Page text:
Southbound from TN 91, the AT follows the ridgeline of Iron Mountain all the way to Watauga Dam, steep slopes on the eastern side and gentle gradual slopes to the west, with no dramatic peaks or views. You gotta like walking in the green tunnel because there isn’t much to mark the miles.
The human interest story of this section is represented by the Nick Grindstaff monument, and if you don’t look sharp you’ll walk past it (southbound, it’s on the right). Nick was a hermit that lived and died on Iron Mountain and was buried at his homesite long before the AT was created in Tennessee. His house is gone, but the chimney remains, with a stone covering the fireplace opening featuring the carved epitaph: “Uncle Nick Grindstaff, lived alone, suffered alone, died alone.” The ATC’s trail guide tells the story: “Orphaned at age 3, Grindstaff traveled west at age 26 but was robbed and beaten there. Disillusioned, he came back east to the mountains and lived the remaining 45 years of his life on Iron Mountain with only a dog as a companion. When he was found dead in his shanty, the dog reportedly had to be overpowered before the body could be removed; it had kept watch for three or four days.”
We walked past Iron Mountain Shelter, another one not winning any awards (but keeping in mind that the sun was shining but if a storm was coming I would be very grateful for a roof over my head).
Turkeypen Gap – time to start looking for our campsite - I hope it's not like this
About 1.5 miles further south we found it, a nice big campsite area on the east side of the trail, two fire rings, a piped spring (rusty pipe). It was 5:20 p.m. and we were not tempted to push further to the next shelter. As we settled, more hikers trickled in. A section hiker seemed tired and a bit cranky as he set up his tent. When I asked how he was doing, he said not too good. I asked what was his obstacle, and he said he was too old for this.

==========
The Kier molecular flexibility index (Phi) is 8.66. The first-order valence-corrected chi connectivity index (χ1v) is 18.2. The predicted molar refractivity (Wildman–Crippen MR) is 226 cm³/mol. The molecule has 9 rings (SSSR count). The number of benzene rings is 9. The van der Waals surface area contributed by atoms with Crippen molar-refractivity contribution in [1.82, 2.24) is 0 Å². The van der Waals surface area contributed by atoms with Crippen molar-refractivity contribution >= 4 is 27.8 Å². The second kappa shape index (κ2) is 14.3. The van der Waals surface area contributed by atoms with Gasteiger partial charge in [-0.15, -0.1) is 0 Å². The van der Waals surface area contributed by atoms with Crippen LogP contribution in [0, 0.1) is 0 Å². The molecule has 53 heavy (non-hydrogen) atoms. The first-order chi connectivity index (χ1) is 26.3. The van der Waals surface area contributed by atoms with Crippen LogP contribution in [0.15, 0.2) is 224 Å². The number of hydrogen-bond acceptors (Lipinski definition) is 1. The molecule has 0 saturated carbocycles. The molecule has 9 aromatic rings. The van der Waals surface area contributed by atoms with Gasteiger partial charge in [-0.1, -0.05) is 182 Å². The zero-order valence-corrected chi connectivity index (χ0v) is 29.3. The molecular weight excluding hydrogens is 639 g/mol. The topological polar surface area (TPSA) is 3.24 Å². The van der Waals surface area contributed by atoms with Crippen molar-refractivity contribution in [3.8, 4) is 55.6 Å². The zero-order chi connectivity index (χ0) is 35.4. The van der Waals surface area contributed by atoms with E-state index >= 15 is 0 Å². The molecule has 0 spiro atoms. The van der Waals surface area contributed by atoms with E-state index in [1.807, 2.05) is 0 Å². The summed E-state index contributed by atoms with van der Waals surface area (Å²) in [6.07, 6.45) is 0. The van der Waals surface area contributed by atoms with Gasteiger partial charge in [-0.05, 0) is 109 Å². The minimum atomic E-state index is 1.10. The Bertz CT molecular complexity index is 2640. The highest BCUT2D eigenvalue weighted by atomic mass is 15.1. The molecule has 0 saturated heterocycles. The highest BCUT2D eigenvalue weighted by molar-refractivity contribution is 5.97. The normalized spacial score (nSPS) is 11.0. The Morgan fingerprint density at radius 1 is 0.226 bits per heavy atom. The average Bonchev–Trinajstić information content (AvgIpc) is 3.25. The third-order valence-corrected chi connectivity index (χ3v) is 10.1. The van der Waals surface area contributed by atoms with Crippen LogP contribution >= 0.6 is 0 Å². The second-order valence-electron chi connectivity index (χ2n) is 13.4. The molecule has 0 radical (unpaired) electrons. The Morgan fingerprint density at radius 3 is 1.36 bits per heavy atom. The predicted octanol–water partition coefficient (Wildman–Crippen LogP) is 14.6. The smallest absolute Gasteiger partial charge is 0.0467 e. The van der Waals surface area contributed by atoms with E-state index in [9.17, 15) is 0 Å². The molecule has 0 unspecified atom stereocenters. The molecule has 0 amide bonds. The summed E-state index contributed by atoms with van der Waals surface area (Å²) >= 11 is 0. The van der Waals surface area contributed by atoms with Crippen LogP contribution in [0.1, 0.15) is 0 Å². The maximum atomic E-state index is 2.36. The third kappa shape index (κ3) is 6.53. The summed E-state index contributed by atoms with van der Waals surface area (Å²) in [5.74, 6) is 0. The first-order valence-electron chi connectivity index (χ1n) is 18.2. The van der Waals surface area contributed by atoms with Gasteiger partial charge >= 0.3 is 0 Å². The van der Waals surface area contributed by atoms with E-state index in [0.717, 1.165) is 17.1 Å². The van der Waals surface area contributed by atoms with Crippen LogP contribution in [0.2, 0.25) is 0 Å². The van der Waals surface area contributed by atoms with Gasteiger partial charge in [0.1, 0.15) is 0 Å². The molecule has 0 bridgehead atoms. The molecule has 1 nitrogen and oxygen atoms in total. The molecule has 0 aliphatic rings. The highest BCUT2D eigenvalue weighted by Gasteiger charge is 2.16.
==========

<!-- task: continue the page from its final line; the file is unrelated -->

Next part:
Two thru-hikers with a big dog surveyed the site, then found flat spots on the west side of the trail that looked better than what we had. Tempting for us to relocate (especially away from Grumpy Hiker) but too much trouble and still camp chores to perform, collecting and treating water, cooking supper. We had been very hot and sweaty all day, but when the evening chill rolled in I pulled on the long sleeved shirt that is always part of my regular gear.
Another thru-hiker stopped, nodded hello, hung up his hammock, ate his supper and began watching a movie on his iPad. Huh.
Hanging bear bags wasn’t as easy as I had hoped, but we get them up there and nothing disturbed them during the night.
Cathy and I sat talking, waiting for the sunlight to fade, but by 8:30 p.m. it was still light and I was tired, so I crawled into my tent. Cathy spent a little time talking with the dog owners, then she turned in too.
Today wasn’t wildly dramatic, no difficult climbs, no crazy weather, no bears or even snakes. The most interesting moments involved human touches on the earth, structures, monuments, people crossing paths. I may never walk on Cross Mountain again, but I will remember it.